Prompt January 10, 2017

Prompt: The Devil appears before you and puts a heavy hand on your shoulder, “Look, we need to talk about you putting me in every Writing Prompt.”

Yeah this one gets a bit Meta for sure.

The sun glared through the living room window as I found myself lounging on the couch. The angle of the mid-January sun-setting was so perfectly obstructive that I barely could see anything on the television.

 

“Screw this,” I grunted to myself as I reached for the remote.

 

I tossed the remote on the floor and scooped up my laptop off the coffee table, turned, and put my feet up where the laptop had been.  

 

‘Might as well try and write something’ I thought.

 

I navigated to reddit for a touch of inspiration and perhaps a prompt. Many had to do with the Devil it seemed–even more than usual. I found a prompt to work with entitled: ‘You find out the Devil is actually an annoying coworker and that your office building is Hell, how do you piece together that you’ve ended up here?’ I smirked and let loose a symphony of clicking and clacks onto the keyboard. The sound of hard plastic shoes scraped on the steps outside the front door and then, there came a knock.   

 

“Hello?” I called. “Who’s there?”

 

“It’s the mailman,” they shouted through the door.

 

“One sec. Hnng.”  I grunted as I lurched to my feet. In my sweats and slippers I padded over to the door and undid the deadbolt.

 

“Yeah?” I asked opening the door.

 

At the foot of the door lay a lonely envelop.

 

‘What did I order’ thinking back through my recent Amazon window shopping. My first thought was that I’d done a spot of shopping after a drink or two.

 

A voice from behind me chimed in.

 

“I think you’ll like it. It’s one of my favorites.”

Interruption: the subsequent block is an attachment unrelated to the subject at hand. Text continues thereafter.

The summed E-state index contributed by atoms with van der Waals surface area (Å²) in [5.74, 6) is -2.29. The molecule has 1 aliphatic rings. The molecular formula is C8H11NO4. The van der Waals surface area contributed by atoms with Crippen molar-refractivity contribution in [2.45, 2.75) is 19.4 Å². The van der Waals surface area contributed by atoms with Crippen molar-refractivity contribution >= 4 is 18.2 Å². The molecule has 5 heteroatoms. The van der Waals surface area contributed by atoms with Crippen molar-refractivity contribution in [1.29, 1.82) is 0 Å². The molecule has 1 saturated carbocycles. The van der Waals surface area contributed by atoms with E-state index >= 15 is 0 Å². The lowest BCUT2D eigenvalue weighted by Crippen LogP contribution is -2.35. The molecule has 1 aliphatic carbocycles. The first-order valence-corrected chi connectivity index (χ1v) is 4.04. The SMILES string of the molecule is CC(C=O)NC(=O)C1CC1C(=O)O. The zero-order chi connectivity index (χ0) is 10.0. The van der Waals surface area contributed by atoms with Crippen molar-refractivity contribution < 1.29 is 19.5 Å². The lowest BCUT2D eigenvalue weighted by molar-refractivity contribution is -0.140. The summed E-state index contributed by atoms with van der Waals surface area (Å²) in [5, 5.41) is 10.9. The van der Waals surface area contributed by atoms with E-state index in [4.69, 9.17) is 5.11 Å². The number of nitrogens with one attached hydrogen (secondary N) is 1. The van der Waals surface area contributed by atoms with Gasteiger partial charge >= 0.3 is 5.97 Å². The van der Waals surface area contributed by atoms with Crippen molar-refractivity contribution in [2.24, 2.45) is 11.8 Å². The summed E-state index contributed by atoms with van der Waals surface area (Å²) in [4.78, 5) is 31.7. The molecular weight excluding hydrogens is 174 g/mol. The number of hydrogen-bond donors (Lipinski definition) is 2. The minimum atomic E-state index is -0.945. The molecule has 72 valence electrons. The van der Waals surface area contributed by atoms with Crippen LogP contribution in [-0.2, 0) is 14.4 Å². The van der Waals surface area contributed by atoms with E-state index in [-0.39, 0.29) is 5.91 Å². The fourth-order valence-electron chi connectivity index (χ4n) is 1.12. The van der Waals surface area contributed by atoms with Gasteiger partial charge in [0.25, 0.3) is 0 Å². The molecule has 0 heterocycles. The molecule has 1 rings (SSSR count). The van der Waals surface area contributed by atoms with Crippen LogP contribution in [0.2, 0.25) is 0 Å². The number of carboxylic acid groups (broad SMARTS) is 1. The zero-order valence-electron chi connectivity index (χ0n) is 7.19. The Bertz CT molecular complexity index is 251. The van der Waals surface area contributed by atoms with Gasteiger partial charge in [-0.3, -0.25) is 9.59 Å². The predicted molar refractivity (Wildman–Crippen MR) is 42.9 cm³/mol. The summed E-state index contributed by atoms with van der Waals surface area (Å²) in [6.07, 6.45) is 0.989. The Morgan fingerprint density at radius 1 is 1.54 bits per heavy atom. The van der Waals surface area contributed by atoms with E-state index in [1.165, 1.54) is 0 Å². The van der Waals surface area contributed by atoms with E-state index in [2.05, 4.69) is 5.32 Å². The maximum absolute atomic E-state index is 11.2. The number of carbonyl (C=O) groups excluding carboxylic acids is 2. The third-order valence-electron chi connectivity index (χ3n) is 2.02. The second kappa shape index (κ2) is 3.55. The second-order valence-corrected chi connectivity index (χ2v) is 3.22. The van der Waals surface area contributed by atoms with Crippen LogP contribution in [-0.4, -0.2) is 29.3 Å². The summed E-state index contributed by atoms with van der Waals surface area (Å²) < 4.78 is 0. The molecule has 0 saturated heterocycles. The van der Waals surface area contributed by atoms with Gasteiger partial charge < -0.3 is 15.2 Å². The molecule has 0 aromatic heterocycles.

I wheeled around to a balding, sharply-dressed figure sitting where I had been just moments earlier. His face curled into a huge smile and I felt strangely at ease with this stranger in my house.

 

“Lloyd Blankfein?” was all I managed in my utter confusion.

 

“Not quite,” the man laughed. “Though he gets likened to me all the time.”

 

“Well who the fuck are you and how did you get in here?” My confusion began to spark into panic.

 

“I’ve had many names. But you can call me Lucifer.”

 

“As in the Devil?”

 

“Yes,” he squinted, “That’s another.”

 

“Aw fuck, am I going to Hell?” I said feeling a tightness in my chest. “What did I do?”

 

“Of course not m’boy, just calm down.” Lucifer laughed. “That’s not how any of this works. No I’m just here to ask you to stop using my likeness in your stories. That’s it. You’re making me out to be some penultimate evil but really, I’m not a bad guy.”

 

Lucifer’s nostrils flared and his dark pupils flashed an angry red.

“But,” I stuttered. “But, my draft. You’re why my protagonist descends into madness. I’m already 600 words in, I don’t really want to change it now.”

 

Lucifers smile dropped and he seemed to grow taller. A draft entered the room and the light overhead began to dim. The faint scent of sulfur swept through the room.   

 

“Listen,” Lucifer started, “I’m not evil. I’m not responsible for any worldly evil. And, I’m getting quite tired of taking all this heat all the time. Yes fine, I’m in charge of a nasty little place called Hell but not by my choice.”

 

I began to speak but a quick finger in the air cut that short.

 

“So,” he continued. “You will take me out of your story.” Lucifer’s tone indicating that the last was not a request rather a demand. I saw that there was no winning the argument at this point.

 

“Okay, fine.”

 

“Wonderful,” he said smiling and clasping his hands together. “I think your story will benefit ultimately. Too many stories nowaday suffer from one-dimensional characters who are either good or evil. Let me tell you, I’ve been around the block a bit and let me tell you–nothing is black and white so your characters certainly shouldn’t be.”

 

Lucifer now stood from his, well, my seat on the couch and rose to reveal a ‘man’ taller than I had ever seen.

 

“I should be going.” He said, hooves clacking on the hardwood floors. “Many writers to visit. Also you didn’t buy that package drunk,” he continued pointing at the envelope still in my hands. “I bought that for you. Enjoy.”
I watched wordlessly as this giant goat man strode out my front door and into the still grayness of the dying day. I turned back to the package and ripped the top of the envelope. Upended, the envelope produced an old copy of Mein Kampf accompanied by a note which read: “Even evil thinks it intentions are pure. Take it from one of the greatest villains in history.”  

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